Scrolling through Angel Marcloid’s many music–related web pages is like walking through the gates of heaven, only to find out that you’ll be spending the afterlife in a ‘90s chat room. On her Tumblr, brightly rendered AIM icons bubble up against jagged, disintegrating text characters and rainbow-toned 3D environments. It all might seem nauseating if it didn’t also feel so strangely close to home.
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“I’ve been attracted to bright colors and whimsical, fun, flamboyant aesthetics for as long as I can remember,” says Marcloid, who records fractured experimental electronic music as Fire-Toolz (and several other monikers). “I was lucky enough to have a computer and Internet access when I was growing up, and I loved to make graphics and websites.” Her music conjures up the emotional coziness of wrapping yourself up in bed and diving into online rabbit holes—it’s the aural embodiment of a bizarrely personalized Recommended Videos tab, where the relaxing sound of the ocean can easily follow old screamo videos you used to watch in high school. But her heavily plugged-in aesthetics also tap into something deeper than just early-Internet nostalgia. “Seeing vivid colors forces me into the present moment, and I feel a strong presence or energy of some kind when witnessing them. [As a child,] I was interested in women’s clothing and makeup for as long as I can remember, and would often complain to my family and peers about how stupid it was that men were supposed to wear such boring clothing and hairstyles.”
As a transfeminine experimental artist raised in Baltimore and currently living in Chicago, Marcloid’s journey toward finding her voice has been one of many twists and turns. One of her first musical obsessions as a child came from a special edition of MTV’s Headbangers Ball, which opened her elementary-school mind to death metal and initiated a lifelong love of prog and metalcore. “Morbid Angel and Obituary changed my world,” she says while discussing her very first band—a “Candlebox meets Dream Theater” prog duo that incorporated complex time signatures and compositions even though Marcloid was only eight years old at the time. Eventually, she began to veer away from playing in emo and metalcore bands, and started short-circuiting guitars to create ear-splitting harsh noise, all while worshipping at the altar of Prurient.
Marcloid has found much more acceptance in the experimental community than she did in the world of hardcore (“Punk shows scare my trans ass right back to my bedroom,” she says. “I went to see Drive Like Jehu on their reunion tour, and everyone in that room stared at me like I was at a hockey game or something.”) And since she’s settled into Chicago’s underground scene, Marcloid has let her splintering musical interests run wild. She’s released slowed-down vaporwave masterpieces as MindSpring Memories, bizarro lo-fi collages as Path To Lobster Believers, and still juggles numerous other solo projects in addition to operating her own pay-what-you-want net label Swamp Circle. But as Fire-Toolz, Marcloid has brought all of her various guises together into one chaotic yet unified vision.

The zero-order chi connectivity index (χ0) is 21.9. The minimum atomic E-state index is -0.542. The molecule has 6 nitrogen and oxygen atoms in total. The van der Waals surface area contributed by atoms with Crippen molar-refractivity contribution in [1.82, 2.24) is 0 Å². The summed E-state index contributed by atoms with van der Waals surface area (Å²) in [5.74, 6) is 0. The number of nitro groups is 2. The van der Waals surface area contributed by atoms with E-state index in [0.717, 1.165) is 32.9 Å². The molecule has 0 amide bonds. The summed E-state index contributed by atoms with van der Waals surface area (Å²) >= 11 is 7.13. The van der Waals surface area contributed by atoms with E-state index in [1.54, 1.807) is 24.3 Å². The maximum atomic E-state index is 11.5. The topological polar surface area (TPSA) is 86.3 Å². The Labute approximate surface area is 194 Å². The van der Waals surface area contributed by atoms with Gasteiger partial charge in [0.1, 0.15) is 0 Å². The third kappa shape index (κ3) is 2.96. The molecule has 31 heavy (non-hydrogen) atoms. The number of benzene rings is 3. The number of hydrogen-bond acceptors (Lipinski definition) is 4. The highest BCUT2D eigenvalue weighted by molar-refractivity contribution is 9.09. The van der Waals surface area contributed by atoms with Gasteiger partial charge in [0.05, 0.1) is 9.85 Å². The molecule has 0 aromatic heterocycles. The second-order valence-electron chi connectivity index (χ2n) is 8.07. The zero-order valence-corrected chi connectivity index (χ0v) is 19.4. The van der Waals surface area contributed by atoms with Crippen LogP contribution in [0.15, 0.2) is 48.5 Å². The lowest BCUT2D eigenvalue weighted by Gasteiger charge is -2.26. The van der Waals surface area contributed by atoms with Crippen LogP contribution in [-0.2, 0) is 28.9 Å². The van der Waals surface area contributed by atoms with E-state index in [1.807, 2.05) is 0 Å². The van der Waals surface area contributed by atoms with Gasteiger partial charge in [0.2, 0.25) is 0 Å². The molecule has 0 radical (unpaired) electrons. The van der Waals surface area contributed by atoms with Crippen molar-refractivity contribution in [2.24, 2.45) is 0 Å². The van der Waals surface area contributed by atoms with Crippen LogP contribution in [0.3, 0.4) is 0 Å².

Over the course of a Fire-Toolz track, calming New Age vistas suddenly descend into cathartic black metal screeching, and brain-melting electronic distortions give way to up-close recordings of her cats meowing. (She has three, by the way—Breakfast, Porcelina, and Süki, each of whom she proudly has a tattoo of. When asked about them, she gives a personality description for each that would put most horoscopes to shame. An excerpt: “Süki is Porcelina’s protector and manager, and he silently prays for Breakfast’s happiness, even though she fucking hates his face”). For her latest record, Skinless X-1, Marcloid manages to channel the prog inspirations of her youth into a digital and spiritual purge, incorporating lore from late-period Rush albums, Greek mythology, and a red soccer ball that’s held deep symbolism for Marcloid since childhood (the soccer ball appeared to her in a dream one night, then mysteriously showed up in her backyard a few days later—as if it were a physical manifestation of her own inner consciousness). Skinless X-1 may be bursting with all the distortion, chaos, and screaming that comes par for the course with a Fire-Toolz album, but for Marcloid, it represents a peaceful release. “Even though much of the album is the opposite of still and silent, what I attempted to channel was a uniquely personalized manifestation of those elements.”
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Though Marcloid’s music might seem scattered in its vision, what’s striking about it is the way it creates an incredibly human portrait of just how many different things a single person can be. “Sure, my body and my gender identity and my community is always threatened, but my actual true self is completely indestructible,” she says. “Oppression doesn’t apply to it; it can’t exist in the same dimension.” This same attitude of unified consciousness applies to all of Fire-Toolz, where between all the zig-zagging breakcore beats, the cheesed-out jazz-fusion guitars, and the throttling black metal shrieks, there’s a liberating sense of expression that binds everything together. “I like so many different kinds of music, so it’s the total opposite of nonsensical to mash them all up. It’s my essence in musical form.”